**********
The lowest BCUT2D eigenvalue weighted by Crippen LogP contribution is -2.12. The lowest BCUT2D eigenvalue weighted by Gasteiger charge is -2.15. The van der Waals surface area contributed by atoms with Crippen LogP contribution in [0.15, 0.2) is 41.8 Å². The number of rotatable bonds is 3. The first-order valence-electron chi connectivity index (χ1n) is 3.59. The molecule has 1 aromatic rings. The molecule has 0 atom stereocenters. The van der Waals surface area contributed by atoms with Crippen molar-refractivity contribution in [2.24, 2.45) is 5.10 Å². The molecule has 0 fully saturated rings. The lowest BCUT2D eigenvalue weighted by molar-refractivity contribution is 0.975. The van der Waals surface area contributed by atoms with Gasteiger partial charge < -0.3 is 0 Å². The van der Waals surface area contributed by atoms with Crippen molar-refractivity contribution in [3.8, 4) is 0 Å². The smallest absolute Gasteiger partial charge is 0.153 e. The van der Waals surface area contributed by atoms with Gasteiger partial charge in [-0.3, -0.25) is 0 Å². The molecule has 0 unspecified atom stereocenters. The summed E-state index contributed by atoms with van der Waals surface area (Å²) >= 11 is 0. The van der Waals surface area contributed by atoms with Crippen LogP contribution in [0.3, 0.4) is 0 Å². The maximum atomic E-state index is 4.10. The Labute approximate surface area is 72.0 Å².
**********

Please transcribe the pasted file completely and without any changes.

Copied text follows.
The lowest BCUT2D eigenvalue weighted by Crippen LogP contribution is -2.12. The lowest BCUT2D eigenvalue weighted by Gasteiger charge is -2.15. The van der Waals surface area contributed by atoms with Crippen LogP contribution in [0.15, 0.2) is 41.8 Å². The number of rotatable bonds is 3. The first-order valence-electron chi connectivity index (χ1n) is 3.59. The molecule has 1 aromatic rings. The molecule has 0 atom stereocenters. The van der Waals surface area contributed by atoms with Crippen molar-refractivity contribution in [2.24, 2.45) is 5.10 Å². The molecule has 0 fully saturated rings. The lowest BCUT2D eigenvalue weighted by molar-refractivity contribution is 0.975. The van der Waals surface area contributed by atoms with Gasteiger partial charge < -0.3 is 0 Å². The van der Waals surface area contributed by atoms with Crippen molar-refractivity contribution in [3.8, 4) is 0 Å². The smallest absolute Gasteiger partial charge is 0.153 e. The van der Waals surface area contributed by atoms with Gasteiger partial charge in [-0.3, -0.25) is 0 Å². The molecule has 0 unspecified atom stereocenters. The summed E-state index contributed by atoms with van der Waals surface area (Å²) >= 11 is 0. The van der Waals surface area contributed by atoms with Crippen LogP contribution in [0.3, 0.4) is 0 Å². The maximum atomic E-state index is 4.10. The Labute approximate surface area is 72.0 Å².